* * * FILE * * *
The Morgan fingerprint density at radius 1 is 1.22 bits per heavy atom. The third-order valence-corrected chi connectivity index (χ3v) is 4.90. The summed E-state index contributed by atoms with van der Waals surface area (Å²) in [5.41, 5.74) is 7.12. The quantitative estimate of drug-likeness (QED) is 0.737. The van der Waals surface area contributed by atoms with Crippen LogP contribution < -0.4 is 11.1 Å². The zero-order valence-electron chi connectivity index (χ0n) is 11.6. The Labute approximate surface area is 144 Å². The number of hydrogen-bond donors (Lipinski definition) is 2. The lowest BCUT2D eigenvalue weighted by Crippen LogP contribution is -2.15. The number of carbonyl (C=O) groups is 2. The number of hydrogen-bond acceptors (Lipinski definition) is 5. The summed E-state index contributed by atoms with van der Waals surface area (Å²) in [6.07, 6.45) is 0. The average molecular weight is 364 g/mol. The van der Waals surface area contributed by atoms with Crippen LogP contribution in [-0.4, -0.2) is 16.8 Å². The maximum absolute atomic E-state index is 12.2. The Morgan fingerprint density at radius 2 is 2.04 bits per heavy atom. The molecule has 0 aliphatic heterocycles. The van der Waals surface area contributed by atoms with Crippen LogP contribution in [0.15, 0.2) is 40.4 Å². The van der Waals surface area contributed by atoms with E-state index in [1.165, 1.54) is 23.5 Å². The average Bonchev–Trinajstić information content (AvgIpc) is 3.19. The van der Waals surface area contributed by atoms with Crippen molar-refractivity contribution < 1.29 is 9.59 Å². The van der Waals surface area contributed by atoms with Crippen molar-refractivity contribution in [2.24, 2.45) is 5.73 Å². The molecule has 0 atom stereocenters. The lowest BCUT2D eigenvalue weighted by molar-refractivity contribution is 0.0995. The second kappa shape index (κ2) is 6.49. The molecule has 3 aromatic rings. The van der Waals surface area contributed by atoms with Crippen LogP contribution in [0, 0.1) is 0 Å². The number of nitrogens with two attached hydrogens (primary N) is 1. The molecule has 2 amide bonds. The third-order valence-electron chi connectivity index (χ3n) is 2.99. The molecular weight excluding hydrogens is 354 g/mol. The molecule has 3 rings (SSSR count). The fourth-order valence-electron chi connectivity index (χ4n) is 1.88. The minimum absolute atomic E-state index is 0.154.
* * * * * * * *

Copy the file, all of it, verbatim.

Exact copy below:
The Morgan fingerprint density at radius 1 is 1.22 bits per heavy atom. The third-order valence-corrected chi connectivity index (χ3v) is 4.90. The summed E-state index contributed by atoms with van der Waals surface area (Å²) in [5.41, 5.74) is 7.12. The quantitative estimate of drug-likeness (QED) is 0.737. The van der Waals surface area contributed by atoms with Crippen LogP contribution < -0.4 is 11.1 Å². The zero-order valence-electron chi connectivity index (χ0n) is 11.6. The Labute approximate surface area is 144 Å². The number of hydrogen-bond donors (Lipinski definition) is 2. The lowest BCUT2D eigenvalue weighted by Crippen LogP contribution is -2.15. The number of carbonyl (C=O) groups is 2. The number of hydrogen-bond acceptors (Lipinski definition) is 5. The summed E-state index contributed by atoms with van der Waals surface area (Å²) in [6.07, 6.45) is 0. The average molecular weight is 364 g/mol. The van der Waals surface area contributed by atoms with Crippen LogP contribution in [-0.4, -0.2) is 16.8 Å². The maximum absolute atomic E-state index is 12.2. The Morgan fingerprint density at radius 2 is 2.04 bits per heavy atom. The molecule has 0 aliphatic heterocycles. The van der Waals surface area contributed by atoms with Crippen LogP contribution in [0.15, 0.2) is 40.4 Å². The van der Waals surface area contributed by atoms with E-state index in [1.165, 1.54) is 23.5 Å². The average Bonchev–Trinajstić information content (AvgIpc) is 3.19. The van der Waals surface area contributed by atoms with Crippen molar-refractivity contribution < 1.29 is 9.59 Å². The van der Waals surface area contributed by atoms with Crippen molar-refractivity contribution in [2.24, 2.45) is 5.73 Å². The molecule has 0 atom stereocenters. The lowest BCUT2D eigenvalue weighted by molar-refractivity contribution is 0.0995. The second kappa shape index (κ2) is 6.49. The molecule has 3 aromatic rings. The van der Waals surface area contributed by atoms with Crippen LogP contribution in [0, 0.1) is 0 Å². The number of nitrogens with two attached hydrogens (primary N) is 1. The molecule has 2 amide bonds. The third-order valence-electron chi connectivity index (χ3n) is 2.99. The molecular weight excluding hydrogens is 354 g/mol. The molecule has 3 rings (SSSR count). The fourth-order valence-electron chi connectivity index (χ4n) is 1.88. The minimum absolute atomic E-state index is 0.154.